Not as productive a week as I’d hoped. I did quite a bit of writing but mostly for the blog.
Actually, it ended up a lot more productive than when I uploaded the first draft of this post. Over the last two nights I managed to write the last 3,500 words of the barbarian story, bringing the total word count to about 15,500. The final draft may be a little longer, may be a little shorter: There are a few things I know I'll have to flesh out, there are doubtlessly plenty of places where I can trim and tighten things up.
On the whole I'm happy with it.
I am facing a couple of minor problems, though. The first is a matter of staging: I have seven characters in a room and four of them have to leave in a precise sequence in order for the rest of the climax to work.
They can’t just saunter out, either; there’s some pretty grim urgency to this, like being trapped in a burning building (only what’s facing them is infinitely worse that a mere burning building).
But my original staging of this part of the climax is coming across rather clunky and clumsy; I’m going to need to redo it significantly in the next draft. I’ve opted to complete this scene based on how I’ve started it because once they are out of this particular area they head off in separate directions, each to fulfill a specific function for the story’s climax; however, I’m going to have to go back and plot out the moves on paper so the staging makes sense in the final draft.
The second problem is easier to solve and will be solved in the next draft though for consistency’s sake I stuck with what I started using in this draft: My protagonist’s name reflects the ultimate origin of the story idea, a joke based on another well established character.
Since that character is not public domain, I couldn’t use that name, but I did find a real name that was suitable for my protagonist and fairly close to the original well established character’s name as well.
Thing is, I think that name would work if I’d kept the story down to 2,800-3,500 words. In it’s original conception the story, while not a parody, would have been recognized as a pastiche of the original character and so the new name would have been excusable.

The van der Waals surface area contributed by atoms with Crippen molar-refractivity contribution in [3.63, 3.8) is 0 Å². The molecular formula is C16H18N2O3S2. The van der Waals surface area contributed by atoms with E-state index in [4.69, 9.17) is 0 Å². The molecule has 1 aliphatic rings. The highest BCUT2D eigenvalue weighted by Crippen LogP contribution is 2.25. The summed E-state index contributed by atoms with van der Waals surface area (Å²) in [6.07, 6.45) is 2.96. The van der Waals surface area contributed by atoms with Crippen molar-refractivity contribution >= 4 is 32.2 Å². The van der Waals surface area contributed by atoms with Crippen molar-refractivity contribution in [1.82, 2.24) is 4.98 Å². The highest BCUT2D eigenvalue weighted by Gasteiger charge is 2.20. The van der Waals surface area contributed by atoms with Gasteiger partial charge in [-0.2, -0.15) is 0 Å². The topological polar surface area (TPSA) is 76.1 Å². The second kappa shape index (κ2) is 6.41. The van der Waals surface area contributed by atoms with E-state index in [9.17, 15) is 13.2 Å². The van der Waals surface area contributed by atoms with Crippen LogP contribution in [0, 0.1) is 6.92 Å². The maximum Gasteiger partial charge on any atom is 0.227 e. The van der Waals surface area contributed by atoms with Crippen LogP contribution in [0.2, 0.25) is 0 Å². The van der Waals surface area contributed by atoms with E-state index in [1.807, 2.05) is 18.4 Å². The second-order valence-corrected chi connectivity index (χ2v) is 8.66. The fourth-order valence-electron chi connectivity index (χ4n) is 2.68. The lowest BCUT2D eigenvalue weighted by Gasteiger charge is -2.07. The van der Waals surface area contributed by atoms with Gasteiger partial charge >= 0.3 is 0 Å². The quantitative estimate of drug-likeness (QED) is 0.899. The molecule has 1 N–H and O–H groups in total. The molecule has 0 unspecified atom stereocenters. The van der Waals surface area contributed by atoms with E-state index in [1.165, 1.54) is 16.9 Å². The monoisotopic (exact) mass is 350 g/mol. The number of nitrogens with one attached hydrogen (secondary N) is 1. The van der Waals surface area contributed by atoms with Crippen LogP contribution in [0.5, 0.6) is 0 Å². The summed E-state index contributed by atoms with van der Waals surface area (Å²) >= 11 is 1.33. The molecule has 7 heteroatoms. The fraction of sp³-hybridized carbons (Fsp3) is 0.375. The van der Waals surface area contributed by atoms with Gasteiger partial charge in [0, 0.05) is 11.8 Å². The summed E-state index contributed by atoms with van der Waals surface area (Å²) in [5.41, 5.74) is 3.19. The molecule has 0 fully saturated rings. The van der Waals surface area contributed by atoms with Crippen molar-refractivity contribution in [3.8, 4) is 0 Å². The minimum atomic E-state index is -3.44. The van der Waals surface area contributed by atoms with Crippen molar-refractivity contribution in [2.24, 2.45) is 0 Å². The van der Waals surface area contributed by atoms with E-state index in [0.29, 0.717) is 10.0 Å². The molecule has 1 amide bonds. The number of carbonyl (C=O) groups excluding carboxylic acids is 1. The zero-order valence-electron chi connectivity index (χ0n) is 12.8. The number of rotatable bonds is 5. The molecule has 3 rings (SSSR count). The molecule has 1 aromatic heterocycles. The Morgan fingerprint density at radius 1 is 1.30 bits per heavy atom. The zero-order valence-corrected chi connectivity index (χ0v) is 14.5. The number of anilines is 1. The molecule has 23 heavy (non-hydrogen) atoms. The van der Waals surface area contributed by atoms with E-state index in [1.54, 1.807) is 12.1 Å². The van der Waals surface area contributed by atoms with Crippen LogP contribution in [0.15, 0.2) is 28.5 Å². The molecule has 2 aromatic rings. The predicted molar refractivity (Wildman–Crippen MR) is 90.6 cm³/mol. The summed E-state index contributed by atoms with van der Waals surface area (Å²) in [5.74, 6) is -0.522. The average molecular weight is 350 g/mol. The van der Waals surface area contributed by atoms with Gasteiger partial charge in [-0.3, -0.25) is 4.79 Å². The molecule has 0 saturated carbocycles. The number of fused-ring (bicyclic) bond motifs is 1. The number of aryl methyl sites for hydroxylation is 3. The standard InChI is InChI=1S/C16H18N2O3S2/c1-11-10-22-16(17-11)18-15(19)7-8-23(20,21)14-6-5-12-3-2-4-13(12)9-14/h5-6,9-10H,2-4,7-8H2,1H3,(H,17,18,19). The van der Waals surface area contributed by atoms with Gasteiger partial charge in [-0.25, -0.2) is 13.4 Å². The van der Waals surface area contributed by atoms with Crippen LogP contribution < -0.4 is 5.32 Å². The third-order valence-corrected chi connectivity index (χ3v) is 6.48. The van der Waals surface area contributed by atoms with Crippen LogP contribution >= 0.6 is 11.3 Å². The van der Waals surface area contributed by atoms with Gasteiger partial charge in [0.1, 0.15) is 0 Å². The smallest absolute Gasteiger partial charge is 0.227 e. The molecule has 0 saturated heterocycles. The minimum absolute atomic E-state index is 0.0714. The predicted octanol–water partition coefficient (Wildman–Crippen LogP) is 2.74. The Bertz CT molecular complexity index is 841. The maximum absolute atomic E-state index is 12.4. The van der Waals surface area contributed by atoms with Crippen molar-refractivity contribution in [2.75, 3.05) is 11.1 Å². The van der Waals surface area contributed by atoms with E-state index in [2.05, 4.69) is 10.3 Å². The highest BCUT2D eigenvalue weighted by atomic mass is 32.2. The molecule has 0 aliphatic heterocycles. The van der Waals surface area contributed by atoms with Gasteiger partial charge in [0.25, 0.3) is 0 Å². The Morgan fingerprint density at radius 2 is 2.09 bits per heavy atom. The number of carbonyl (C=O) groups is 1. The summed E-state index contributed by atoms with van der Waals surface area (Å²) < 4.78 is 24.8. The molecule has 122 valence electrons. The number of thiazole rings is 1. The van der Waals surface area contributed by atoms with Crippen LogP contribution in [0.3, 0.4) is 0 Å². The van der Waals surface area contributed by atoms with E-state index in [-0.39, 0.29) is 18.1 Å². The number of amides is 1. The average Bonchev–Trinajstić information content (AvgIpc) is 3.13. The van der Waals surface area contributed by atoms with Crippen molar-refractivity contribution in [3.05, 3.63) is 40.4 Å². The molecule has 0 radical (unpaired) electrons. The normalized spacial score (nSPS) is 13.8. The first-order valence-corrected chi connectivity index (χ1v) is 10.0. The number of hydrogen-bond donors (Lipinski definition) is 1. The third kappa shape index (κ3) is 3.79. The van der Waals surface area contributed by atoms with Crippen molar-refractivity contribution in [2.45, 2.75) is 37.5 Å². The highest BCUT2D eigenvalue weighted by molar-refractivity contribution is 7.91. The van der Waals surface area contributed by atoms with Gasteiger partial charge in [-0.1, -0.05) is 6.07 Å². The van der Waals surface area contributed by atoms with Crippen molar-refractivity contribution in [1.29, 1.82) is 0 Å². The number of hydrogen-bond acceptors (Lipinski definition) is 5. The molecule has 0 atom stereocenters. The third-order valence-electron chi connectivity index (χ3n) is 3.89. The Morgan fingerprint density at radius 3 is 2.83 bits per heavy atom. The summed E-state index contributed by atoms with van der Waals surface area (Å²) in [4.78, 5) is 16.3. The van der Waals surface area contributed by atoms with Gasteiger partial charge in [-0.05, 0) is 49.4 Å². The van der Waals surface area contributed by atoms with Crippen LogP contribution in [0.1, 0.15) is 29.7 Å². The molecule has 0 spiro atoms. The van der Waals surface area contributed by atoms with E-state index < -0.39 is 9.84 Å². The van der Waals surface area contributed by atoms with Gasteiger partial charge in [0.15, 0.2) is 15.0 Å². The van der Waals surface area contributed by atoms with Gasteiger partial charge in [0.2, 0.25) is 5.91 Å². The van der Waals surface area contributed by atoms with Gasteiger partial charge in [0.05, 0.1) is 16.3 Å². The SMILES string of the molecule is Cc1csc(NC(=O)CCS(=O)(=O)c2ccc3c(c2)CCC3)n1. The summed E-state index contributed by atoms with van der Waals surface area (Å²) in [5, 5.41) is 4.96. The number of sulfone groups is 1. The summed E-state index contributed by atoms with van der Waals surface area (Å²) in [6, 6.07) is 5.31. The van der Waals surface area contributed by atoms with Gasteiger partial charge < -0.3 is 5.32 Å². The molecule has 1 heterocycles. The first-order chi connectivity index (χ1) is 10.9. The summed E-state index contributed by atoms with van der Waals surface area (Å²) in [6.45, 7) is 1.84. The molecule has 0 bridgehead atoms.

But a 15,000+ word story carries a different kind of weight, and if I’m going to expand it with not one but three sequels to bring it to novel length, then what was excusable as a short story becomes too coy and works against the book.
So my protagonist will acquire a new name when I move into the next draft, but one that I think will work even better: Somewhat more exotic sounding, and less obviously connected to the original well established character.
And speaking of names, a rough writing rule of thumb I’ve stumbled across while doing this story:
- If a character appears in only one scene to fulfill a single specific function, you may refer to them just by their occupation or general description (a courier who delivers a
n info dumpmessage, a cop who writes a parking ticket to make the protagonist’s day worse, etc.)
- If that character appears two or three times but always in the same function they can still be identified just by generic description though giving them a hint of individuality doesn’t hurt (say the cop writing a ticket is a running gag)
- But if they’re in two or more scenes with at least two different functions they need a name and some sort of personality; they’re full fledged albeit minor characters now (the courier delivers a message then fights a duel unrelated to the message)
Samuel R. Delaney, in his book of essays The Jewel-Hinged Jaw (IIRC), referred to a method of creating characters that another writer had devised (alas, that writer’s name I cannot recall!). I’ll share that with you in the next writing report.